Where children learn to TEL.A.VISION
New editing software helps kids express hope through videos.
A year and a half ago, George Johnson had a bright idea. Nothing startling there, really – Mr. Johnson, who calls himself a "serial entrepreneur," has carved a career out of innovation. But until recently, his primary focus was steering business strategy for digital networks and Web start-ups in the Twin Cities area.
"I worked with all this technology on a regular basis," Johnson remembers. "I knew how it allowed people across the world a ton of ways to express themselves. And I knew how much of that expression is meaningless or negative – how much it generates fear – and how it might be impacting kids, who are really adept at using computers."
So Johnson – a father, coach, and former teacher – made the logical leap. "What if there was a way to channel all that creativity into something hopeful?" he asks. "What if there was a way for a child to create a positive affirmation of what they want in the world?"
His answer is a website called TEL.A.VISION (www.telavision.tv), which was launched this fall using software designed by One True Media, a company based in Redwood City, Calif. In form, TEL.A.VISION is best described as a marriage between YouTube.com, the video sharing site, and online editing programs such as jumpcut.com. Using a combination of "stock content" – JPEGs arranged in categories from "global contribution" to "travel and adventure" – and personal photos, music, or voice data, users can create short video presentations.
TEL.A.VISION also hosts an easily navigable online database, where filmmakers can post their best work or watch films created by students across the world. But for Johnson, the most important aspect of the site has less to do with technology and more to do with imagination. "We want kids to get onto the computer and create the script for the story of their life," Johnson says. "Add music, and add voice, and add photos, and have kids outline a goal-oriented program of his or her desired future. Make it about hope and about positivity."
That positivity manifests itself in different ways, Johnson says. And browsing through the hundreds of online TEL.A.VISION projects, it's easy to get lost in a kaleidoscopic rush of images, colors, sound effects, and music. A Minnesota resident named Austin Korlin-Downs, for instance, recently created a video set to a thumping heavy metal score, intercut with uploaded photos and swirling graphics. Every few seconds, a simple pronouncement appears on the screen: "I am kind," or "I am a video gamer." Another clip, titled "A World Free of Racism" proclaims, "We will laugh together." And a third, created by a German student, unwinds atop "Somewhere Over the Rainbow," sung by Israel Kamakawiwo'ole.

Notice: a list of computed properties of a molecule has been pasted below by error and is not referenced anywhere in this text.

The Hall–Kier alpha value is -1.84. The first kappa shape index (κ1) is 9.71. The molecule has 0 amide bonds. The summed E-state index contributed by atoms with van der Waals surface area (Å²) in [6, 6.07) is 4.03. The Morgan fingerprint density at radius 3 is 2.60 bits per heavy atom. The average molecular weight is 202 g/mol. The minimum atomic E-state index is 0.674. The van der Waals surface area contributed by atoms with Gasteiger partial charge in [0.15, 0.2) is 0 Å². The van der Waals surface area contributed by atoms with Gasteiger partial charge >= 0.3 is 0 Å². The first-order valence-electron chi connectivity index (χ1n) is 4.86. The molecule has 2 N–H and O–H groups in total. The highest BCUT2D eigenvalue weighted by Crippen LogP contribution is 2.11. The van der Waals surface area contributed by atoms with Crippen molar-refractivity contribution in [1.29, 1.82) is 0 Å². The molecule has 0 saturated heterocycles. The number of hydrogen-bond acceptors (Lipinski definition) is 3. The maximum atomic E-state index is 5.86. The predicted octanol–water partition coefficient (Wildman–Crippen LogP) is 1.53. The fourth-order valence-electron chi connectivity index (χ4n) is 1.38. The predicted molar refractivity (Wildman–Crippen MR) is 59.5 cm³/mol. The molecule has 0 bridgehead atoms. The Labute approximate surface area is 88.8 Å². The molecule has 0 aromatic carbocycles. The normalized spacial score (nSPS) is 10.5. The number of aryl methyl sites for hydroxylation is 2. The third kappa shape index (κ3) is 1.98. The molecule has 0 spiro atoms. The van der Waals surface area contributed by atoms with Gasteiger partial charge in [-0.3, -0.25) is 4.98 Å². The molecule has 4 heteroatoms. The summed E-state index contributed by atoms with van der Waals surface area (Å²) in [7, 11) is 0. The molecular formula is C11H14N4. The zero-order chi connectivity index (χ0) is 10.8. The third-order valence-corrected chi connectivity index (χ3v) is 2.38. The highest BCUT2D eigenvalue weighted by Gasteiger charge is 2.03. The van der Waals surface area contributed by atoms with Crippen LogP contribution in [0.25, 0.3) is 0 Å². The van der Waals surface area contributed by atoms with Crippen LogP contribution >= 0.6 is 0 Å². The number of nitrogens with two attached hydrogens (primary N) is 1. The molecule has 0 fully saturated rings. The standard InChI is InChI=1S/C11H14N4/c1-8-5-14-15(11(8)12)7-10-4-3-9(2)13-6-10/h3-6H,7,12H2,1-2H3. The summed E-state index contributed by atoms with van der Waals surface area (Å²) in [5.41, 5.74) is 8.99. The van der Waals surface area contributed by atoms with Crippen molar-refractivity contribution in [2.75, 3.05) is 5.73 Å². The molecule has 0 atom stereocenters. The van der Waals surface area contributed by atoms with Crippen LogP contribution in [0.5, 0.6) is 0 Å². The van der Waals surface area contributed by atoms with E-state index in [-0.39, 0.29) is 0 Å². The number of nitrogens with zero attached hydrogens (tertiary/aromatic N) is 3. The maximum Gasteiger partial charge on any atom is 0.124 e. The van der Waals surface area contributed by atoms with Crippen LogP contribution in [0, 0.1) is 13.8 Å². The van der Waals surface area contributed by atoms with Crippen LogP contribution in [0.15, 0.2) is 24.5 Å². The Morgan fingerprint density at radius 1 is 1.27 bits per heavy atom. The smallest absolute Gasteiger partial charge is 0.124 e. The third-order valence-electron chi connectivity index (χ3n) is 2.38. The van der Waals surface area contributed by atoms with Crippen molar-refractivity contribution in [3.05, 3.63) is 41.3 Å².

"I can see this as an incredible tool for students," says Ellen Stewart, the principal of North Community High School in Minneapolis. "I gave it a try and showed the video to my daughter, and the whole time, my mind was racing with the possibilities. Students have become so technologically savvy."
TEL.A.VISION was officially unveiled here, at a press conference in a classroom at North Community High, on the outskirts of Minneapolis. But the site first went through pilot tests with 120 fifth-graders at Lake Elmo Elementary School, in Lake Elmo, Minn., and some 300 seventh-graders at a school in nearby Stillwater, Minn. Johnson credits this "beta" period with strengthening his own resolve.
"People were so hungry for positivity in the classroom," Johnson says. "And the kids were very, very quick learners. What took me hours, took them minutes."
Johnson has since added several subsections to the site, including a "For Students" section, with video tutorials, and a downloadable curriculum for students. For now, the basic services can all be accessed for no charge. For $3.95 a month, users can upgrade to a premium version, with more content, functions, and the ability to create DVDs of each presentation.
Sarah Matschi, who participated in the pilot program in Lake Elmo, said the creation process was fairly easy, and that most of her fellow students had figured out the fundamentals in about an hour. "I think they were into it," she says, "because it was different than what we'd normal do in the classroom. It was more like something we'd do on our own, for fun."